Wed, May 18, 2005 - Page 6 News List

Reputed Chinatown snakehead goes on trial in New York

AP , NEW YORK

The woman allegedly behind a 1993 voyage that ended in the deaths of 10 illegal Chinese immigrants in the waters off New York went on trial, accused of running a human smuggling ring out of a Chinatown storefront.

Cheng Chui Ping, 56, known as "Big Sister Ping," was "one of the most powerful and successful smugglers of aliens of our time," federal prosecutor David Burns said on Monday.

Working out of a souvenir shop, Cheng allegedly became a major "snakehead," or immigrant smuggler. By the early 1990s, authorities said, she had made tens of millions by smuggling thousands of immigrants, often on vessels like the Golden Venture.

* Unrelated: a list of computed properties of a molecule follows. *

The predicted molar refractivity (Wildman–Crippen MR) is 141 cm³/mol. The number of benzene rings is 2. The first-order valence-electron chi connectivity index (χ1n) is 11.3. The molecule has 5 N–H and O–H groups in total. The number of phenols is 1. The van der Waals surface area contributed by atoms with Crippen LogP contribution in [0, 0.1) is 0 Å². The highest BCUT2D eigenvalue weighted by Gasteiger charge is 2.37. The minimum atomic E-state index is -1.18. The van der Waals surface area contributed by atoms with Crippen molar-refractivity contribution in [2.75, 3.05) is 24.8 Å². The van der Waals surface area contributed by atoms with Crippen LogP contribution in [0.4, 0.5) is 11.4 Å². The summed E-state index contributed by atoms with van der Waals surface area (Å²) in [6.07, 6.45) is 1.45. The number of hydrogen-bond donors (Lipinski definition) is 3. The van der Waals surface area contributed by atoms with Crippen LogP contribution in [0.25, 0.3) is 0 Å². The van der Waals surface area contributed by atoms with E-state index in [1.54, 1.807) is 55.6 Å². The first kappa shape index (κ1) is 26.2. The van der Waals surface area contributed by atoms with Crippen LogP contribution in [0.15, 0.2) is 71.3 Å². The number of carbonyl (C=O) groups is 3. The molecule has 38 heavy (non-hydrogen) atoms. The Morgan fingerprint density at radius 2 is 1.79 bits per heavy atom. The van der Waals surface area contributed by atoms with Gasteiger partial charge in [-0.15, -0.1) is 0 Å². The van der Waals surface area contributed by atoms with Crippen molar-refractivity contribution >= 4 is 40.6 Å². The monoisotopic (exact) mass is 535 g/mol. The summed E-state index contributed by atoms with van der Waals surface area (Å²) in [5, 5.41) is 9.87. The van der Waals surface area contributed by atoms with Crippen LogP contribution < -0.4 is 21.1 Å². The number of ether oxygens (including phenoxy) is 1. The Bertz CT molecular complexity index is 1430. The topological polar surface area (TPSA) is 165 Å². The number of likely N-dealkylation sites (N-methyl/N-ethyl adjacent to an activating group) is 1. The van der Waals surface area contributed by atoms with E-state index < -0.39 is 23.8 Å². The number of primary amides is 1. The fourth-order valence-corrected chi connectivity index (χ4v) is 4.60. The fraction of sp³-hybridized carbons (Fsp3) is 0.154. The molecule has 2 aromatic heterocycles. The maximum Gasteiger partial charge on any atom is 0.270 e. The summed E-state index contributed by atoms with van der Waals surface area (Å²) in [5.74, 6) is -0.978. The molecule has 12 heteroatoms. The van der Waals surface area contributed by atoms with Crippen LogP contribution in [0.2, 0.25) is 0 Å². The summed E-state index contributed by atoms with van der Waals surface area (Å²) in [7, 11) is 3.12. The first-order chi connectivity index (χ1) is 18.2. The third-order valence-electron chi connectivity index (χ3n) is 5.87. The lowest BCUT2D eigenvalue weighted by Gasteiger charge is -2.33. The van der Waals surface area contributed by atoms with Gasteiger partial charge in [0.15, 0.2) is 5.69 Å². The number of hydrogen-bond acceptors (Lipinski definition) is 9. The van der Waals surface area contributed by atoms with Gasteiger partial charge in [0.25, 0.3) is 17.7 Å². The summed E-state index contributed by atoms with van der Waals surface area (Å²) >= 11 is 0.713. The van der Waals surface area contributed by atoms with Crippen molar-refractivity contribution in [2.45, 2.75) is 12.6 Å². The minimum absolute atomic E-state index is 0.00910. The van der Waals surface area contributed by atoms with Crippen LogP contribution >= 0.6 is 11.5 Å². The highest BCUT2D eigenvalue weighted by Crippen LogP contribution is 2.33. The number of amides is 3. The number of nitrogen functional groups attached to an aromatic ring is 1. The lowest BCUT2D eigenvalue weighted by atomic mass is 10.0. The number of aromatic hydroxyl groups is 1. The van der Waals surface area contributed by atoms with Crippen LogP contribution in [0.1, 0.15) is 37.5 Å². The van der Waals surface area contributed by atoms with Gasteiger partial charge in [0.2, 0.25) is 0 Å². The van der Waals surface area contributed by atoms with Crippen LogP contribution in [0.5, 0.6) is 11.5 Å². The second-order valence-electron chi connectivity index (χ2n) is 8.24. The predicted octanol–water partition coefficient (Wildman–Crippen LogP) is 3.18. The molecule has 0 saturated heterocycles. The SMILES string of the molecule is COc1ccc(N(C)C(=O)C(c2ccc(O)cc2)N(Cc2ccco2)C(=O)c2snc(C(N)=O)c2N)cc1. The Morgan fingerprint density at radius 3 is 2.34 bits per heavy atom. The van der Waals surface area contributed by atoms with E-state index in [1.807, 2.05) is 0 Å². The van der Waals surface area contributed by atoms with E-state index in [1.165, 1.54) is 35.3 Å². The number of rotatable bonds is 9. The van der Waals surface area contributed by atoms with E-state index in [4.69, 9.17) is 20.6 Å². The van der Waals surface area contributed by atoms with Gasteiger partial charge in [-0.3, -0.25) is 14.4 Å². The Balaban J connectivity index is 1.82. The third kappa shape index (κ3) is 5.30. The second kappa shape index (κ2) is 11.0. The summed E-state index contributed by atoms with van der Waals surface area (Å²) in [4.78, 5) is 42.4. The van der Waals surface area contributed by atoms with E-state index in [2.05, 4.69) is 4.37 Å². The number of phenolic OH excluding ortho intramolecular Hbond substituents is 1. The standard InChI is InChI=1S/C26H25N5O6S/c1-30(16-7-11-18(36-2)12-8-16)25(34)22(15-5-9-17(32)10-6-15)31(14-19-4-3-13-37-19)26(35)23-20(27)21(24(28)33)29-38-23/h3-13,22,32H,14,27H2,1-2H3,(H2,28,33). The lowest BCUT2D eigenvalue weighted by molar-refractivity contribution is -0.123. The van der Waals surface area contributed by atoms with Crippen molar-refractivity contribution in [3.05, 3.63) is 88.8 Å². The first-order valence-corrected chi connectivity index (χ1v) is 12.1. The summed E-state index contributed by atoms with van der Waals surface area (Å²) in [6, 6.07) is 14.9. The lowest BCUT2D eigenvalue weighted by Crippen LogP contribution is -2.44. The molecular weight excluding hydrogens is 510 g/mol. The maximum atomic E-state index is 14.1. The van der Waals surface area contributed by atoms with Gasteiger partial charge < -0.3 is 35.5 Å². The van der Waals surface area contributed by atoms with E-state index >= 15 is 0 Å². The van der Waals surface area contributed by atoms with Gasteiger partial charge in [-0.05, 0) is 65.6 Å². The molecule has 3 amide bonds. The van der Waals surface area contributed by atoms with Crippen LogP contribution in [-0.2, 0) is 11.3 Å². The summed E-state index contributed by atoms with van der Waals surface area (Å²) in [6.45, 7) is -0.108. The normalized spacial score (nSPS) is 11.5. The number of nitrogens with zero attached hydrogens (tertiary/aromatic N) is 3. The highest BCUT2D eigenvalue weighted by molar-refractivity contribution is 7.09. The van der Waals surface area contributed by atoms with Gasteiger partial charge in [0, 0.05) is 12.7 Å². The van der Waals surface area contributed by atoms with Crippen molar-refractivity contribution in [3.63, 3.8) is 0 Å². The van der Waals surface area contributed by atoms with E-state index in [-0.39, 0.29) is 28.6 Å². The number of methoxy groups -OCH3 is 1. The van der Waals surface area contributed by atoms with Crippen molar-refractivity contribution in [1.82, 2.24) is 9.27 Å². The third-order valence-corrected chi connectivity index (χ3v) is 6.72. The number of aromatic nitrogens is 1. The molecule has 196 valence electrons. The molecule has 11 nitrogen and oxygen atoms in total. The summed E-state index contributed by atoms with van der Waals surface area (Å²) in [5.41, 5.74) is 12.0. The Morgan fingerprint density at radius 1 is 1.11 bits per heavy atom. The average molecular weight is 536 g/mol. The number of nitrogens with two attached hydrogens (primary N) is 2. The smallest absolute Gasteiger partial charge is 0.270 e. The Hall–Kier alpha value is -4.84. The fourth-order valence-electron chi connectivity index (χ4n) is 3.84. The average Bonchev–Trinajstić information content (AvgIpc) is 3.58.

Authorities allege Cheng was a mastermind of the voyage of the rickety freighter that ran aground after completing a 25,750km trip to New York with 300 illegal Chinese immigrants aboard. Ten died while trying to swim 180m to shore.

"Sister Ping wasn't interested in bettering the lives of her alien customers," Burns told the jury. "Sister Ping preyed on illegal aliens."

Her attorney, Lawrence Hochheiser, called Cheng an honest businesswoman who was framed by Chinese gang members.

"It wasn't Cheng Chui Ping who created the idea of the Golden Venture," he said.

Cheng allegedly employed members of a Chinatown gang to hold immigrants hostage in safehouses while collecting smuggling fees of up to US$40,000 a head.

Cheng was outside the US when she was indicted in 1994. The FBI arrested her at a Hong Kong airport in 2000.

She could get life in prison if convicted of conspiracy, extortion and other charges.

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